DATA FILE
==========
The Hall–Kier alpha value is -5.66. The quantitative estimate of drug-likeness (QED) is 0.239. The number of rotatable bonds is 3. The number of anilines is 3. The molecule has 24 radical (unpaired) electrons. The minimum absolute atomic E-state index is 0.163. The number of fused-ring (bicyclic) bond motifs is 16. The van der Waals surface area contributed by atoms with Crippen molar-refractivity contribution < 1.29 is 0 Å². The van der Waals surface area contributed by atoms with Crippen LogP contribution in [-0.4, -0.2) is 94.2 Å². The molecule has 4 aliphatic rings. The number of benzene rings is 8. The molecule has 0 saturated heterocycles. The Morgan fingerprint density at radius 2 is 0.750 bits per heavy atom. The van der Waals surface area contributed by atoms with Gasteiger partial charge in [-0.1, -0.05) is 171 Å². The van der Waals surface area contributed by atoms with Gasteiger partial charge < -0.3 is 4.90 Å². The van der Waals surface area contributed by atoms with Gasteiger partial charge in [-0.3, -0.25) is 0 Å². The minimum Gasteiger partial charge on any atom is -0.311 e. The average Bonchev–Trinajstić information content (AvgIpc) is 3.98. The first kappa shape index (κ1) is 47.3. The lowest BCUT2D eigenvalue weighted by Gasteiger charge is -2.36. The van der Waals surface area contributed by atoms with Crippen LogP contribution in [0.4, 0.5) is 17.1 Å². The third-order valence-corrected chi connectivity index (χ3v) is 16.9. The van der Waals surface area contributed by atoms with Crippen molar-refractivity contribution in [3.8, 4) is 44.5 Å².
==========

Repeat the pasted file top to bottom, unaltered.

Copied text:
The Hall–Kier alpha value is -5.66. The quantitative estimate of drug-likeness (QED) is 0.239. The number of rotatable bonds is 3. The number of anilines is 3. The molecule has 24 radical (unpaired) electrons. The minimum absolute atomic E-state index is 0.163. The number of fused-ring (bicyclic) bond motifs is 16. The van der Waals surface area contributed by atoms with Crippen molar-refractivity contribution < 1.29 is 0 Å². The van der Waals surface area contributed by atoms with Crippen LogP contribution in [-0.4, -0.2) is 94.2 Å². The molecule has 4 aliphatic rings. The number of benzene rings is 8. The molecule has 0 saturated heterocycles. The Morgan fingerprint density at radius 2 is 0.750 bits per heavy atom. The van der Waals surface area contributed by atoms with Gasteiger partial charge in [-0.1, -0.05) is 171 Å². The van der Waals surface area contributed by atoms with Gasteiger partial charge < -0.3 is 4.90 Å². The van der Waals surface area contributed by atoms with Gasteiger partial charge in [-0.3, -0.25) is 0 Å². The minimum Gasteiger partial charge on any atom is -0.311 e. The average Bonchev–Trinajstić information content (AvgIpc) is 3.98. The first kappa shape index (κ1) is 47.3. The lowest BCUT2D eigenvalue weighted by Gasteiger charge is -2.36. The van der Waals surface area contributed by atoms with Crippen LogP contribution in [0.4, 0.5) is 17.1 Å². The third-order valence-corrected chi connectivity index (χ3v) is 16.9. The van der Waals surface area contributed by atoms with Crippen molar-refractivity contribution in [3.8, 4) is 44.5 Å².